To weave this Franken-complex together, she is removing a portion of VSBA’s arched facade and the pergolas. She is also shifting the museum’s main entrance to the south, aligning it with Mosher Drew’s auditorium building, which means that Axline Court will no longer serve as the principal point of access — though it will remain as a gathering space. It is these latter moves that have raised a critical outcry.
First and foremost, there is the question of the entrance.
As part of their 1990s re-do, Venturi and Scott Brown placed the main doorway to the museum behind their concrete pergola, where it was not only difficult to find but also competed visually with the rebuilt arched sun porch of the newly uncovered Scripps house a few feet away — an entryway that, ironically, no longer served as entrance.
Confusion over the location of the entrance was such that about a year after the expansion was completed, the museum asked the architects to devise some sort of signage that would help point the way, hence the addition of the word “MUSEUM” in yellow capital letters above the correct doorway.
Goldberger, who was architecture critic for the New York Times and the New Yorker before becoming a contributing editor at Vanity Fair, is one of the major figures who signed the open letter condemning the Selldorf plan. In 1996, he wrote a glowing review of the Venturi Scott Brown expansion in the New York Times, describing it as “an exquisite project.” But in the piece, he also noted the awkward position of the entrance, which required visitors to “make an illogical turn to the left to arrive at the front door.”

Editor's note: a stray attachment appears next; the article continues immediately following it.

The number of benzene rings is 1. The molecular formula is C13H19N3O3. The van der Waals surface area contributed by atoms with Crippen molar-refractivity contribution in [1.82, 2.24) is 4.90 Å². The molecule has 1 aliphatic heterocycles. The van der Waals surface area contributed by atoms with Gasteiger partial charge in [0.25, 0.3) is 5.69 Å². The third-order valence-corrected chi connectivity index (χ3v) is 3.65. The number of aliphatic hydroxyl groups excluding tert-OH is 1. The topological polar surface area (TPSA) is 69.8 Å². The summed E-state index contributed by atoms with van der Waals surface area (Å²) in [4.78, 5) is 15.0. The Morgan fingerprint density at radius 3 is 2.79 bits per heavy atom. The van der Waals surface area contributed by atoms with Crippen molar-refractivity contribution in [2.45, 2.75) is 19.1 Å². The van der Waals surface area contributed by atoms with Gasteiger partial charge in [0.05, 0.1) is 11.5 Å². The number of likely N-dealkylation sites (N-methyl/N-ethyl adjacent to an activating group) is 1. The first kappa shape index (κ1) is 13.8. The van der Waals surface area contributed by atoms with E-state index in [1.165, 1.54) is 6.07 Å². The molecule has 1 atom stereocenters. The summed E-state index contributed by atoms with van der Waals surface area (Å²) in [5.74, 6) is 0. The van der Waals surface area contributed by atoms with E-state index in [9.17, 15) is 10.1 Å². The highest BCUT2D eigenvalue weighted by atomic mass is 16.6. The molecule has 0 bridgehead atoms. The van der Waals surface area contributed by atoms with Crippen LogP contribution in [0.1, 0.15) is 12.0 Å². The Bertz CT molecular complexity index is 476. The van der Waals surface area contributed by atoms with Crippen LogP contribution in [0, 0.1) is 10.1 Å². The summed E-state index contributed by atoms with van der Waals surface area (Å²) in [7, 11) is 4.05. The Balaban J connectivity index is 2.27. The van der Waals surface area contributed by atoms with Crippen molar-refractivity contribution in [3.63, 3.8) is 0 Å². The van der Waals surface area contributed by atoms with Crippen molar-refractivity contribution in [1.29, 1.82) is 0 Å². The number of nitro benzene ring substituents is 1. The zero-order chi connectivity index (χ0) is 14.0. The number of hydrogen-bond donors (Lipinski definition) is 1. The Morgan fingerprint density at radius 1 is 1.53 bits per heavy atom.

Goldberger said this was a minor issue, in light of the museum’s “graceful composition” and its “public presence on the streets of La Jolla.” But as someone who has directed disoriented visitors to the entrance on numerous occasions, I would argue that an important part of a public institution’s public presence is a clear and welcoming doorway.
Then there is the matter of the pergolas.
In a 1996 review of the expansion, Los Angeles Times art critic Christopher Knight noted that the pergolas designed by VSBA echoed the delicate lines of a Gill-designed pergola that hugs the facade of the Scripps house, but that it did it on a much larger scale in “clever” “Toontown” fashion. The pergolas also serve to frame the Gill house, setting it apart from the street and the rest of the museum’s facade.
The petition argues that removing the Venturi, Scott Brown pergolas would “prevent visitors from experiencing [the Scripps house] in the way Gill intended: from the intimate, pedestrian-scaled space in front of it.”
But at this point, it’s hard to say what exactly we are experiencing of Gill’s original architecture.
When Mosher Drew wrapped its own building around the Scripps house in the 1950s, a portion of the Gill house was torn down during construction. This included demolishing the original sun porch, stripping part of the facade and filling in windows. In a lecture delivered in 1979, architecture critic Esther McCoy described watching pieces of the structure come down: “I saw the wrecking company razing it. Real labor to destroy a Gill building.”
So when VSBA uncovered the Gill structure, it wasn’t simply uncovering. It was also rebuilding. And to their credit, the architects went to terrific lengths to get it right: using poured concrete where Gill had used poured concrete and reinserting windows that matched the ones in historic photographs of the house.